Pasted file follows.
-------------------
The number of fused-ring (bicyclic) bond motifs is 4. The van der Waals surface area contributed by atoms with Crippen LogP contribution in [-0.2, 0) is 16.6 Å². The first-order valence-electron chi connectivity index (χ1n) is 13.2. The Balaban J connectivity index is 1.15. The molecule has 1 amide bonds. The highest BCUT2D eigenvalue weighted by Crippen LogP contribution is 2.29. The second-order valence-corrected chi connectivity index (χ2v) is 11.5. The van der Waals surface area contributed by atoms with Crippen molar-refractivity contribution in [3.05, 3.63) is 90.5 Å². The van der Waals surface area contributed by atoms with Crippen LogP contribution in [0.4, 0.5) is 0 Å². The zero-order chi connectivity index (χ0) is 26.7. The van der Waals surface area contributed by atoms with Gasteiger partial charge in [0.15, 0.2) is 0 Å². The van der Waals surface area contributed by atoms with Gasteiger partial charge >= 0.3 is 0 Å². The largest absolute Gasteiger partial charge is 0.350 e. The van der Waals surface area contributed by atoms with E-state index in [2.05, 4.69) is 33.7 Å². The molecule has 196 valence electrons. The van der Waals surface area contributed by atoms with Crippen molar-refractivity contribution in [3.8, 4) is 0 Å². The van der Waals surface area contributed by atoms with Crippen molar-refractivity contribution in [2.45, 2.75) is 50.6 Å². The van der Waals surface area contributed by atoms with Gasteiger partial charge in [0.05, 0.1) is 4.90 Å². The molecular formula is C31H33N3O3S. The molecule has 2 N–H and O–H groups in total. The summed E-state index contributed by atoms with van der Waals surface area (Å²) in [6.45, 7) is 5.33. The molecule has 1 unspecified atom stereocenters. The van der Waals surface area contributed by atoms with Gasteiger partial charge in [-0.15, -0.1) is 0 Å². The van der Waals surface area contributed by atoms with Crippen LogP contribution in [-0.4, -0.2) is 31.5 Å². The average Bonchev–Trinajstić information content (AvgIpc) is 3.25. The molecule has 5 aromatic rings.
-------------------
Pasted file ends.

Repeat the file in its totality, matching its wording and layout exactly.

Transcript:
The number of fused-ring (bicyclic) bond motifs is 4. The van der Waals surface area contributed by atoms with Crippen LogP contribution in [-0.2, 0) is 16.6 Å². The first-order valence-electron chi connectivity index (χ1n) is 13.2. The Balaban J connectivity index is 1.15. The molecule has 1 amide bonds. The highest BCUT2D eigenvalue weighted by Crippen LogP contribution is 2.29. The second-order valence-corrected chi connectivity index (χ2v) is 11.5. The van der Waals surface area contributed by atoms with Crippen molar-refractivity contribution in [3.05, 3.63) is 90.5 Å². The van der Waals surface area contributed by atoms with Crippen LogP contribution in [0.4, 0.5) is 0 Å². The zero-order chi connectivity index (χ0) is 26.7. The van der Waals surface area contributed by atoms with Gasteiger partial charge in [0.15, 0.2) is 0 Å². The van der Waals surface area contributed by atoms with Gasteiger partial charge >= 0.3 is 0 Å². The largest absolute Gasteiger partial charge is 0.350 e. The van der Waals surface area contributed by atoms with E-state index in [2.05, 4.69) is 33.7 Å². The molecule has 196 valence electrons. The van der Waals surface area contributed by atoms with Crippen molar-refractivity contribution in [3.8, 4) is 0 Å². The van der Waals surface area contributed by atoms with Crippen molar-refractivity contribution in [2.45, 2.75) is 50.6 Å². The van der Waals surface area contributed by atoms with Gasteiger partial charge in [0.05, 0.1) is 4.90 Å². The molecular formula is C31H33N3O3S. The molecule has 2 N–H and O–H groups in total. The summed E-state index contributed by atoms with van der Waals surface area (Å²) in [6.45, 7) is 5.33. The molecule has 1 unspecified atom stereocenters. The van der Waals surface area contributed by atoms with Gasteiger partial charge in [-0.15, -0.1) is 0 Å². The van der Waals surface area contributed by atoms with Crippen LogP contribution in [-0.4, -0.2) is 31.5 Å². The average Bonchev–Trinajstić information content (AvgIpc) is 3.25. The molecule has 5 aromatic rings.